“The whole point is that in his article all people are somehow divided into the ‘ordinary’ and the ‘extraordinary.’ The ordinary must live in obedience and have no right to transgress the law, because they are, after all, ordinary. While the extraordinary have the right to commit all sorts of crimes and in various ways to transgress the law, because in point of fact they are extraordinary. That is how you had it, unless I’m mistaken?”
“But what is this? It can’t possibly be so!” Razumikhin muttered in perplexity.
Raskolnikov smiled again. He realized all at once what the point was and where he was being led; he remembered his article. He decided to accept the challenge.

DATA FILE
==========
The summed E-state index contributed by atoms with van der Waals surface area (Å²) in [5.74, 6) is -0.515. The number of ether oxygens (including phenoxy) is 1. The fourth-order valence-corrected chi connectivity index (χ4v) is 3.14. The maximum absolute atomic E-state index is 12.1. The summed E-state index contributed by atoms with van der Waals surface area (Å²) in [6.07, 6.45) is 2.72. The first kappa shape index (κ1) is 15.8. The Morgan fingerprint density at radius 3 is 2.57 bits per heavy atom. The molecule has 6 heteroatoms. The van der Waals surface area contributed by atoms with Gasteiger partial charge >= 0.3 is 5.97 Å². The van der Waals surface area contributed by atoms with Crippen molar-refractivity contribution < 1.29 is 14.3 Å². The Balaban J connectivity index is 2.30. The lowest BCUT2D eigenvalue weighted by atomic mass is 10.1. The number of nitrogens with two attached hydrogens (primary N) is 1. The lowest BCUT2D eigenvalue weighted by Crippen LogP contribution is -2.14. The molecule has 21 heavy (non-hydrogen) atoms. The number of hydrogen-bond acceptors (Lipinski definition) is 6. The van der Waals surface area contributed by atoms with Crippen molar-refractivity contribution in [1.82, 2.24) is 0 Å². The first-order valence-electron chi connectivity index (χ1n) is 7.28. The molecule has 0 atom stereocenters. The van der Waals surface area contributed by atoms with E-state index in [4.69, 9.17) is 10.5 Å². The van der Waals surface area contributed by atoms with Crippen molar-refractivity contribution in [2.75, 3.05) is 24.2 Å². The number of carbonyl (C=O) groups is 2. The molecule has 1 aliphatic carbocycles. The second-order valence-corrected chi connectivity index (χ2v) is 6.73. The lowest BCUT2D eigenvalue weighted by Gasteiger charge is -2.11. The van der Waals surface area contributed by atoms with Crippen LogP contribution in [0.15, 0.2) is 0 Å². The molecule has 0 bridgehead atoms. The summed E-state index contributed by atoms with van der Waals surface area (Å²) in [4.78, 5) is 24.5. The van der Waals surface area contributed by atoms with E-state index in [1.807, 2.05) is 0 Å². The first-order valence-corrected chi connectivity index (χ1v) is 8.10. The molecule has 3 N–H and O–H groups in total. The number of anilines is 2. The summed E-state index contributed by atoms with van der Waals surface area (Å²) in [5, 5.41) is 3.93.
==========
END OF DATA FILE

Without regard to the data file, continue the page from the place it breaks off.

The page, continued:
“That isn’t quite how I had it,” he began, simply and modestly. “I admit, however, that your summary is almost correct, even perfectly correct, if you like…” (It was as if he were pleased to agree that it was perfectly correct.) “The only difference is that I do not at all insist that extraordinary people absolutely must and are duty bound at all times to do all sorts of excesses, as you say. I even think that such an article would never be accepted for publication. I merely suggested that an ‘extraordinary’ man has the right… that is, not an official right, but his own right, to allow his conscience to… step over certain obstacles, and then only in the event that the fulfillment of his ideas- sometimes perhaps salutary for the whole of mankind- calls for it. You have been pleased to say that my article is unclear; I am prepared to clarify it for you, as far as I can. I will perhaps not be mistaken in supposing that that seems to be just what you want. As you please, sir. In my opinion, if, as the result of certain combinations, Kepler’s or Newton’s discoveries could become known to people in no other way than by sacrificing the lives of one, or ten, or a hundred or more people who were hindering the discovery, or standing as an obstacle in its path, then Newton would have the right, and it would even be his duty… to remove those ten or a hundred people, in order to make his discoveries known to all mankind. It by no means follows from this, incidentally, that Newton should have the right to kill anyone he pleases, whomsoever happens along, or to steal from the market every day. Further, I recall developing in my article the idea that all… well, let’s say, the lawgivers and founders of mankind, starting from the most ancient and going on to the Lycurguses, the Solons, the Muhammads, the Napoleons, and so forth, that all of them to a man were criminals, from the fact alone that in giving a new law they thereby violated the old one, held sacred by society and passed down from their fathers, and they certainly did not stop at shedding blood either, if it happened that blood (sometimes quite innocent and shed valiantly for the ancient law) could help them. It is even remarkable that most of these benefactors and founders of mankind were especially terrible blood-shedders. In short, I deduce that all, not only great men, but even those who are a tiny bit off the beaten track- that is, who are a tiny bit capable of saying something new- by their very nature cannot fail to be criminals- more or less, to be sure. Otherwise it would be hard for them to get off the beaten track, and, of course, they cannot consent to stay on it, again by nature, and in my opinion it is even their duty not to consent. In short, you see that so far there is nothing especially new here. It has been printed and read a thousand times. As for my dividing people into ordinary and extraordinary, I agree that it is somewhat arbitrary, but I don’t really insist on exact numbers. I only believe in my main idea. It consists precisely in people being divided generally, according to the law of nature, into two categories: a lower or, so to speak, material category (the ordinary), serving solely for the reproduction of their own kind; and people proper- that is, those who have the gift or talent of speaking a new word in their environment. The subdivisions here are naturally endless, but the distinctive features of both categories are quite marked: people of the first, or material, category are by nature conservative, staid, live in obedience, and like being obedient. In my opinion they even must be obedient, because that is their purpose, and for them there is decidedly nothing humiliating in it. Those of the second category all transgress the law, are destroyers or inclined to destroy, depending on their abilities. The crimes of these people, naturally, are relative and variegated; for the most part they call, in quite diverse declarations, for the destruction of the present in the name of the better. But if such a one needs, for the sake of his idea, to step over a dead body, over blood, then within himself, in his conscience, he can, in my opinion, allow himself to step over blood- depending, however, on the idea and its scale- make note of that. It is only in this sense that I speak in my article of their right to crime. (You recall we began with the legal question.) However, there’s not much cause for alarm: the masses hardly ever acknowledge this right in them; they punish them and hang them (more or less), thereby quite rightly fulfilling their conservative purpose; yet, for all that, in subsequent generations these same masses place the punished ones on a pedestal and worship them (more or less). The first category is always master of the present; the second- master of the future. The first preserves the world and increases it numerically; the second moves the world and leads it towards a goal. Both the one and the other have a perfectly equal right to exist. In short, for me all men’s rights are equivalent- and vive la guerre éternelle– until the New Jerusalem, of course!”